Scotland’s space industry was already thriving before the news broke, in July 2018, that we were going to be home to the UK’s first Spaceport. That was when the UK Space Agency (UKSA) and Highlands and Islands Enterprise announced funding for the development of a Spaceport on the Mhoine peninsula in Sutherland.

The site chosen is on the Melness Crofters Estate (MCE). The UKSA expects the first launches from the Sutherland site to take place in the early 2020s.


The total funding package made available to the Sutherland site amounts to £17.3 million, which includes £2.5 million from UKSA and £9.8m from HIE. In all the site is expected to create 40 high-skill jobs and a total of around 400 new related supply chain jobs. Even after Sutherland was chosen, crofters on the estate had to decide whether or not they wanted the project to go ahead. At a ballot of crofters held by MCE in early March this year, 59 percent voted in favour and thirty percent were opposed.

The strength of the opposition has yet to be tested, but John Williams, chairman of Protect The Mhoine, claimed that not all those eligible to vote had cast their votes. “It is actually a minority of crofters who support the spaceport. The proposal has split the community. There is a lot of bad feeling,” he told the press.

The feeling in the rest of Scotland seems to be one of elation that the nation’s already impressive pedigree in the space field would soon gain the additional prestige that comes from being an active centre for space launches. While the Sutherland spaceport will be a vertical launch site for small satellites, the country already seems certain to gain a horizontal launch site at Prestwick Airport. At roughly the same time that Sutherland was named as the vertical launch site, Prestwick Airport announced that UKSA was being very supportive of its bid to gain a licence as the first horizonal launch site.


“We believe Glasgow Prestwick is by far the most suitable spot for horizontal space launches in the UK, in terms of location, capability and the thriving satellite manufacturing industry that exists on our doorstep,” the Airport authority said.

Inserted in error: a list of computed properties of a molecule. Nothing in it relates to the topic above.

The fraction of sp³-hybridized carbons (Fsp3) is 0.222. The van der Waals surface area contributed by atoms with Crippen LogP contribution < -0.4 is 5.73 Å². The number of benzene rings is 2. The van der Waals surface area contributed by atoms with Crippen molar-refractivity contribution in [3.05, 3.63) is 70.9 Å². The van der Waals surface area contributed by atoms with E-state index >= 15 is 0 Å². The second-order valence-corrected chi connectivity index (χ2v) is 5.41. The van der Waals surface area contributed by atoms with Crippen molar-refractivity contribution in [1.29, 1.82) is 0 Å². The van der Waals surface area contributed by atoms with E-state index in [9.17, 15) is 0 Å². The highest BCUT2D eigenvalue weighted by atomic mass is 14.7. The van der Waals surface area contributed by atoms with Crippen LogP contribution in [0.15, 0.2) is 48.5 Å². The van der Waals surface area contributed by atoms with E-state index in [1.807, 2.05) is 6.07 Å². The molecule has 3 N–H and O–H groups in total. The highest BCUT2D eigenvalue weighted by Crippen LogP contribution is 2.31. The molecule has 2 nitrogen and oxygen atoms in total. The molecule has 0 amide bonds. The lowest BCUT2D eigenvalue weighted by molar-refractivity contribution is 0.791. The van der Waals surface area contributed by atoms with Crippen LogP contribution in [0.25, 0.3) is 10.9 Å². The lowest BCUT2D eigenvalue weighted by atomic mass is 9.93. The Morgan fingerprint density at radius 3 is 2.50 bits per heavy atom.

“An independent assessment confirmed that most of the anticipated infrastructure required for space launch capability is already in place at the Glasgow Prestwick Spaceport site, meaning that we can move speedily to achieve licencing once the legislation is defined.”

It added that it was actively seeking to win some of UKSA’s £2m fund being created to help three UK horizontal sites develop the market. “We look forward to working with UKSA, CAA and HSE as we develop our plans and move towards a licence application,” the Airport authority said. The legal framework for launches from UK soil was set by the UK Space Industry Act which received Royal Assent on March 15 last year.


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Private enterprise

According to Scottish Development International, the Scottish space sector is already home to over 180 organisations and employs around 7,600 people. It has very strong ties to researchers and departments in Scottish universities and research pools.

Professor Malcolm Macdonald, at the University of Strathclyde, an acknowledged expert in space research, points out that one of the most exciting things about the growth of space-related activities in Scotland is that it is being driven largely by private enterprise.


Professor Malcolm Macdonald, of the University of Strathclyde.

“The sector is in the process of transitioning away from its early decades as a heavily government-run and government-funded industry.

Governments are still involved, but their activities are being complemented by much more commercially driven activity from the private sector,” he says. The emphasis increasingly is on smaller launch vehicles and smaller satellites. The market demand is for a much larger number of smaller launches, with payloads typically being under 500kg.

Of course, the sector still needs the huge vertical launch rockets capable of boosting six-tonne payloads into geosynchronous orbits – in which satellites maintain the same position in the sky. But new generations of micro satellites which work as “swarms” to deliver data services across a wide range of requirements, are already much in demand. Scotland’s horizontal and vertical launch sites will be ideal for these requirements.

“Right up to today, and certainly for the next few years, the cash cow in the space sector has been direct to home broadcasting. We are all familiar with Sky television. That is a very mature part of the sector, but we are already seeing some disruption here, with companies like OneWeb,” he says.